HomeWashington Letter2016 ▶ Congress passes 21st Century Cures Research Bill
Congress passes 21st Century Cures Research Bill

December 2016

This week, the Senate approved a large health research package known as the 21st century Cures Act by a bipartisan vote of 94 – 5, following passage by the House late last week by a similar bipartisan vote of 392 – 26. The major intent of the bill is to speed discovery and FDA approval of new therapies and cures but it encompasses other health-related provisions, many of which are of interest to the ATS including funding for NIH and the FDA as well as mental health legislation and measures to address opioid addiction. The bill includes the following:

  • $4.8 billion in funding for NIH's Precision Medicine Initiative, Cancer Moonshot, BRAIN Initiative and regenerative medicine research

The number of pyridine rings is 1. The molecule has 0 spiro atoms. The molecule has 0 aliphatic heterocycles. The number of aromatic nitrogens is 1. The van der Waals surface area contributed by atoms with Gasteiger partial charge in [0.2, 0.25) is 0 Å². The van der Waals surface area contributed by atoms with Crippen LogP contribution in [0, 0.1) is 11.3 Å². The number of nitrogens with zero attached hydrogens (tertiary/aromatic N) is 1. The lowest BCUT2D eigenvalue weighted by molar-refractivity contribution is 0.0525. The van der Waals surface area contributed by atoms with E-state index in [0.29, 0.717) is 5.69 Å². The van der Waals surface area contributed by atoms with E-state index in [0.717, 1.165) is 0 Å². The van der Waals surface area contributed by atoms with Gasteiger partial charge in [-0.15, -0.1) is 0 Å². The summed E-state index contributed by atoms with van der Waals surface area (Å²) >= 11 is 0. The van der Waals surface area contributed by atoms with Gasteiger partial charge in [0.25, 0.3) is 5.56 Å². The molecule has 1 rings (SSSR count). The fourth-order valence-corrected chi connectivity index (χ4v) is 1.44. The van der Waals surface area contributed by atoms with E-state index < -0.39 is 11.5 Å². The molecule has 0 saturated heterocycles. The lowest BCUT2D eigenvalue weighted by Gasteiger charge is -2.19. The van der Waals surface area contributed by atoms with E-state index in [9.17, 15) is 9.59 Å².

• PATH Act – a measure to create a new expedited FDA approval pathway for new antibiotics (a key request at ATS Hill Day 2016) with limited patient populations
  • Renewal of the FDA rare pediatric disease incentive program
  • Renewal of the NIH's National Pediatric Research Network focused on rare diseases and birth defects
  • Creation of an expedited approval pathway for breakthrough medical devices
  • Initiatives for young investigators including creation of a new NIH office of Next Generation Researchers and increasing the NIH loan repayment award from $35,000 to $50,000
  • Measures to reduce the administrative burden on researchers
  • Improvements in the FDA and NIH scientists' ability to attend scientific conferences.

President Obama strongly supports the legislation and will sign the 21st Century Cures Act into law shortly. The ATS supported the legislation although we were disappointed that the bill did not provide funding for all NIH institutes, did not clarify physician payment sunshine reporting rules, and that it rescinds future funding for the Affordable Care Act's Prevention and Public Health Fund, a key source of state tobacco cessation services and education funding.

Last Reviewed: October 2017